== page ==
Alaska Airlines, in conjunction with Disney and the Make-A-Wish Foundation, has debuted its latest Disney special scheme. The newest version, which AirlineReporter exclusively spied a day ahead of the official launch, features popular characters from Disney-Pixar’s Cars franchise.
The aircraft was officially rolled out this morning in a ceremony at gate C-9 of Seattle Tacoma International Airport. The plane departed for Santa Ana’s John Wayne Airport due to its proximity to Disneyland. What made this flight special, other than the fact that it was the first commercial service of a new special livery, was that it was a surprise for four children on a very special holiday. Coming from as far away as Barrow, Alaska, these kids were being treated to an amazing vacation adventure from the Make-A-Wish Foundation.
If there was any doubt Alaska and Disney were going to make a big deal out of this, I was blown away when I arrived at the gate.
Instead of the usual professional atmosphere and boarding lines, a podium had been set up, backdropped by the characters ofÂ Cars.Â Highway sign-colored balloons adorned the gate, and even the flight crew were wearing special hats.
More awesome, given the weather, were the ramp agents. They were wearing ‘Mater’s trademark tires instead of their usual headgear.
As the plane was taxiing to the gate, a representative from Disney stepped up to the podium to interview the second-most-famous resident of the fictional town of Radiator Springs, ‘Mater.
He, too, was very excited to hear that the four Make-A-Wish children and their families were coming to visit his home. He further added that he was very impressed by the his likeness on the aircraft’s tail. Â Overall, he maintained his reputation as a genuine and friendly tow-truck.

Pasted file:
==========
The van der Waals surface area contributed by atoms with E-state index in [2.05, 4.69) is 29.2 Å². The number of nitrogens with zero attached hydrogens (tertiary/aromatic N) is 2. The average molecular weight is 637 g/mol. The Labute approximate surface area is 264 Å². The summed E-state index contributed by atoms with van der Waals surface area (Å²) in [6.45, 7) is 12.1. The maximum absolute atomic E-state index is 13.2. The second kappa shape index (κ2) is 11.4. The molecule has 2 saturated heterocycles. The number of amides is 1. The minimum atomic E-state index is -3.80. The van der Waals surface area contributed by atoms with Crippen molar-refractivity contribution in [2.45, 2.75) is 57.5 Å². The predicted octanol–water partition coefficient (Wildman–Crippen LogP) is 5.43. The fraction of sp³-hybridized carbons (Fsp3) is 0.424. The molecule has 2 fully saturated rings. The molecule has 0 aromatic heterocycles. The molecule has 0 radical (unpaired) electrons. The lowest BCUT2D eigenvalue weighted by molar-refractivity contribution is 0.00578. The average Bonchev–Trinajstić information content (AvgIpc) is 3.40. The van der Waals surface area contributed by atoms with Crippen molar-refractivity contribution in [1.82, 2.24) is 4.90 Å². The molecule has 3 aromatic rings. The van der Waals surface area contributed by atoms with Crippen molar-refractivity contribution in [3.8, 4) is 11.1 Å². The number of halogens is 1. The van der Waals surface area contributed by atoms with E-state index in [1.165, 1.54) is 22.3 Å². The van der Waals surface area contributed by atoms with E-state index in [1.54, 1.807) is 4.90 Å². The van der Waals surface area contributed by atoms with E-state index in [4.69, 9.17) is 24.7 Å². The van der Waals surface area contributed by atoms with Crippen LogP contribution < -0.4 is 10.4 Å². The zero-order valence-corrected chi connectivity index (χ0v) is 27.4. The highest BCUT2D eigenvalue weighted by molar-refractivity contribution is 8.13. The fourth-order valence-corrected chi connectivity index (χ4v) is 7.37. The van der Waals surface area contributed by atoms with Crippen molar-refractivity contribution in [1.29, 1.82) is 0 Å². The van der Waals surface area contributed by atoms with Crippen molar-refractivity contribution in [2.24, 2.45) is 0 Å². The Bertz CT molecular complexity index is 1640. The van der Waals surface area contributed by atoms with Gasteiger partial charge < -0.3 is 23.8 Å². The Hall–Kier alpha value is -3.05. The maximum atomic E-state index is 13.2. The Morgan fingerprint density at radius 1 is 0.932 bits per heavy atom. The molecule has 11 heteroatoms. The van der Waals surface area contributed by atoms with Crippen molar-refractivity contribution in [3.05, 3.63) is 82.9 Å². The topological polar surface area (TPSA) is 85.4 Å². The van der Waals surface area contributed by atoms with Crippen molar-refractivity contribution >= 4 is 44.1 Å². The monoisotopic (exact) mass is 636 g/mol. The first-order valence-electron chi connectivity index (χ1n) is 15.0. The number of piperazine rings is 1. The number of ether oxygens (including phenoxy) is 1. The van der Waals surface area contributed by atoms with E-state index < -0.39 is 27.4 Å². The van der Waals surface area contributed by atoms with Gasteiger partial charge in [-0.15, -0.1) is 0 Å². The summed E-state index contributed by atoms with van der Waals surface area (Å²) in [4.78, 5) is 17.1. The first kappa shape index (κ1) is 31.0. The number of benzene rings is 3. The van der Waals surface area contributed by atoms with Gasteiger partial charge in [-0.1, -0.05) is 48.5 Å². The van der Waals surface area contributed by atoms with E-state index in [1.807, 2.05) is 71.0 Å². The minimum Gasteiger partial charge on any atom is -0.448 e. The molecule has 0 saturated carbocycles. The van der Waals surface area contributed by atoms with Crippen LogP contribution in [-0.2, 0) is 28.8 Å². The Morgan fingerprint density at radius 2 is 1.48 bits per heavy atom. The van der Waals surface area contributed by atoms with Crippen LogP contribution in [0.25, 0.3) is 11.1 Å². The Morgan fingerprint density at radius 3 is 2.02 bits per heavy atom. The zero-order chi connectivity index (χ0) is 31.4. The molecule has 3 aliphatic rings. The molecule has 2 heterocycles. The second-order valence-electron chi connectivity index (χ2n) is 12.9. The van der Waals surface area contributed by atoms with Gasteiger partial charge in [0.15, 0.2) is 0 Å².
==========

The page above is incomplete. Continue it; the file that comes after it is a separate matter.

Mark Boyle, renown designer of special schemes and frequent contributor to Alaska’s liveries, designed this very special Disney scheme.
In interviewing him after the party, I learned not only that it took 29 days and 13.6 miles of tape to create this scheme, but that it also took 22 different shades of “rust”. Moreover, this scheme was only possible to have the level of detail shown thanks to a new technology called O3 Transfer. Think of this as an extremely-detailed temporary tattoo. The paint is printed onto a backing, matched to the areas that are in need of paint, and then stuck on. The backing is then removed, leaving a perfect painting behind. The results speak for themselves. Some good examples of this process would be Lightning’s logo and Head-lamps as well as the entirety of Luigi. The remainder of the aircraft was painted in painstaking detail using conventional airbrushing.
The flight departed on time, full of excited children and families.
Thank you to Disney, Alaska Airlines, and the Make-A-Wish foundation for making this aircraft possible, and making the dreams come true for four very special children. Alaska Airlines itself has transported over one thousand children to Disneyland on behalf of the Make-A-Wish foundation.